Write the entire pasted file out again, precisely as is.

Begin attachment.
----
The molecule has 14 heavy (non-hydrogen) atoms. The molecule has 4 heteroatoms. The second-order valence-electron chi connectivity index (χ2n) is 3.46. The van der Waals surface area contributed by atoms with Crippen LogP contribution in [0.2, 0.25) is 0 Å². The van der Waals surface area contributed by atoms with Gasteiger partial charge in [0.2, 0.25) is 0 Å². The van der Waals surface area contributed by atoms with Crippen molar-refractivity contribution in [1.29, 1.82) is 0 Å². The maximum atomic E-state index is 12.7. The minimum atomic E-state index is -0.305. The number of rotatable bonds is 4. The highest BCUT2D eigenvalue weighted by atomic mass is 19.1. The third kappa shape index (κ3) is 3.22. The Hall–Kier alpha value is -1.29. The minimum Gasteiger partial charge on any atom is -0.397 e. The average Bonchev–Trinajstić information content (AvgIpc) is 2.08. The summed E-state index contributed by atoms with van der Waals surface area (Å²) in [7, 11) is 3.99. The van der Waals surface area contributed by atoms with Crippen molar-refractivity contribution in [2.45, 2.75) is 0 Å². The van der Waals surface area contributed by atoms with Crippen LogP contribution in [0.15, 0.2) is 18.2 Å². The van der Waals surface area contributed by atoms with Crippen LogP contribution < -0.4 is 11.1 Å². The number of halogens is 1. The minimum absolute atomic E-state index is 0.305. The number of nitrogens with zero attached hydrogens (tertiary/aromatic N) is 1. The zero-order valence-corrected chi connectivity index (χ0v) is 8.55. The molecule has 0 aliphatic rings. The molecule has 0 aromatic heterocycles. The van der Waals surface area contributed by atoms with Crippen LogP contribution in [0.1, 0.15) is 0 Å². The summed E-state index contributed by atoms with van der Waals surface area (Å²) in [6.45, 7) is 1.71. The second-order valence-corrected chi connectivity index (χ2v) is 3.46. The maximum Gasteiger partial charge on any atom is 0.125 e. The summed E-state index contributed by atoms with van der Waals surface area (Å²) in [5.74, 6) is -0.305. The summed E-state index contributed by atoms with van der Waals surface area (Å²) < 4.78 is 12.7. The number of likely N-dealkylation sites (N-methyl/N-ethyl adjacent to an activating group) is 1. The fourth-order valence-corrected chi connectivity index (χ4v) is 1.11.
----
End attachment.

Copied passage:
The molecule has 14 heavy (non-hydrogen) atoms. The molecule has 4 heteroatoms. The second-order valence-electron chi connectivity index (χ2n) is 3.46. The van der Waals surface area contributed by atoms with Crippen LogP contribution in [0.2, 0.25) is 0 Å². The van der Waals surface area contributed by atoms with Gasteiger partial charge in [0.2, 0.25) is 0 Å². The van der Waals surface area contributed by atoms with Crippen molar-refractivity contribution in [1.29, 1.82) is 0 Å². The maximum atomic E-state index is 12.7. The minimum atomic E-state index is -0.305. The number of rotatable bonds is 4. The highest BCUT2D eigenvalue weighted by atomic mass is 19.1. The third kappa shape index (κ3) is 3.22. The Hall–Kier alpha value is -1.29. The minimum Gasteiger partial charge on any atom is -0.397 e. The average Bonchev–Trinajstić information content (AvgIpc) is 2.08. The summed E-state index contributed by atoms with van der Waals surface area (Å²) in [7, 11) is 3.99. The van der Waals surface area contributed by atoms with Crippen molar-refractivity contribution in [2.45, 2.75) is 0 Å². The van der Waals surface area contributed by atoms with Crippen LogP contribution in [0.15, 0.2) is 18.2 Å². The van der Waals surface area contributed by atoms with Crippen LogP contribution < -0.4 is 11.1 Å². The number of halogens is 1. The minimum absolute atomic E-state index is 0.305. The number of nitrogens with zero attached hydrogens (tertiary/aromatic N) is 1. The zero-order valence-corrected chi connectivity index (χ0v) is 8.55. The molecule has 0 aliphatic rings. The molecule has 0 aromatic heterocycles. The van der Waals surface area contributed by atoms with Crippen LogP contribution in [0.1, 0.15) is 0 Å². The summed E-state index contributed by atoms with van der Waals surface area (Å²) in [6.45, 7) is 1.71. The second-order valence-corrected chi connectivity index (χ2v) is 3.46. The maximum Gasteiger partial charge on any atom is 0.125 e. The summed E-state index contributed by atoms with van der Waals surface area (Å²) in [5.74, 6) is -0.305. The summed E-state index contributed by atoms with van der Waals surface area (Å²) < 4.78 is 12.7. The number of likely N-dealkylation sites (N-methyl/N-ethyl adjacent to an activating group) is 1. The fourth-order valence-corrected chi connectivity index (χ4v) is 1.11.